The madness began in 1953, with a slight case of writer's block. At that time, Leonard Stern was a writer for The Honeymooners. One day, he was puzzling over a script, stymied by a description of Ralph Kramden's new boss' nose. His writing partner, the late Roger Price, had stopped by; they were supposed to be working on one of Roger's book ideas.
Stern recalled telling Price he would be right with him.
"No, we won't," Price said. "You're in your idiosyncratic-pursuit-of-a-word mode. I could be standing here for hours. Do you want help?"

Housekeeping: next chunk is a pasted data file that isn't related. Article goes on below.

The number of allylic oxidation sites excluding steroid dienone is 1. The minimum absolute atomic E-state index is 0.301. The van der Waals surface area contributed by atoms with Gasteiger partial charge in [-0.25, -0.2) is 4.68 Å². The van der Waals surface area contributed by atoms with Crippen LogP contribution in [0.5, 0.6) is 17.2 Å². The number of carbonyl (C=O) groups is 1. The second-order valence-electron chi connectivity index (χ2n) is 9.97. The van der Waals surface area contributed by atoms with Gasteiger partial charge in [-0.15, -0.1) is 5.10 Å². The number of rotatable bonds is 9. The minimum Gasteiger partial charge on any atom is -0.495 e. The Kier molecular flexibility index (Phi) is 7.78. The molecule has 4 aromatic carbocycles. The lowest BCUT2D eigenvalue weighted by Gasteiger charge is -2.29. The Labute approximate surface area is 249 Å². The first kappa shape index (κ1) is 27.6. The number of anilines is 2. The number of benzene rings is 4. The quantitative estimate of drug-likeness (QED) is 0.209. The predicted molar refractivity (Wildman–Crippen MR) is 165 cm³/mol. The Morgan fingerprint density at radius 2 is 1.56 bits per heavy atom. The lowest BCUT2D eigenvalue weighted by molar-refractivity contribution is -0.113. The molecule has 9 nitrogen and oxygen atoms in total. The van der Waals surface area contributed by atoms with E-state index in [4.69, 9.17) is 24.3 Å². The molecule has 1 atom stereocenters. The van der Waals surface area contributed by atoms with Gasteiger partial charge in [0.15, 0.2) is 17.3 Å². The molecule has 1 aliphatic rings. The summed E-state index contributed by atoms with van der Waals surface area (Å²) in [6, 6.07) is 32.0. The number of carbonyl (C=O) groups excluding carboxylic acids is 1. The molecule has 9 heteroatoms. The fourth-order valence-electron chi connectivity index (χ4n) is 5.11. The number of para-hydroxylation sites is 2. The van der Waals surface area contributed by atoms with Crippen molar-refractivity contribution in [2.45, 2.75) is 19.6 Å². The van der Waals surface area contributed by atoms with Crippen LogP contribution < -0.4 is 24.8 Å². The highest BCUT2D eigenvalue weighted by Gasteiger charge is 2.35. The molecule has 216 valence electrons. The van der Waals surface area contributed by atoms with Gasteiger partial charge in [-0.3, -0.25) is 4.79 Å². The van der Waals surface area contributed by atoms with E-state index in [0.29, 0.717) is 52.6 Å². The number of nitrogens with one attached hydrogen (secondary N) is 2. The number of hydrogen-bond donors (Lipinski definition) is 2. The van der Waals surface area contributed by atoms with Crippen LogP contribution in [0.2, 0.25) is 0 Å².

Stern admitted he did. "I need an adjective that --" and before he could define the need, Price blurted out: "Clumsy and naked."
Stern started laughing. "Because now I had a round face and a clumsy nose, or, if you will, a naked nose. And they both worked."
When Price saw the results on the page, he started laughing, too. They realized they had a great new game on their hands, but no name for it yet. So for about five years, the two single men used it as nothing more than their own party game with an ulterior motive. "We got to meet a lot of attractive ladies," Stern said.
Apr 17, 2008
Happy birthday, Mad Libs!
The word game turns 50.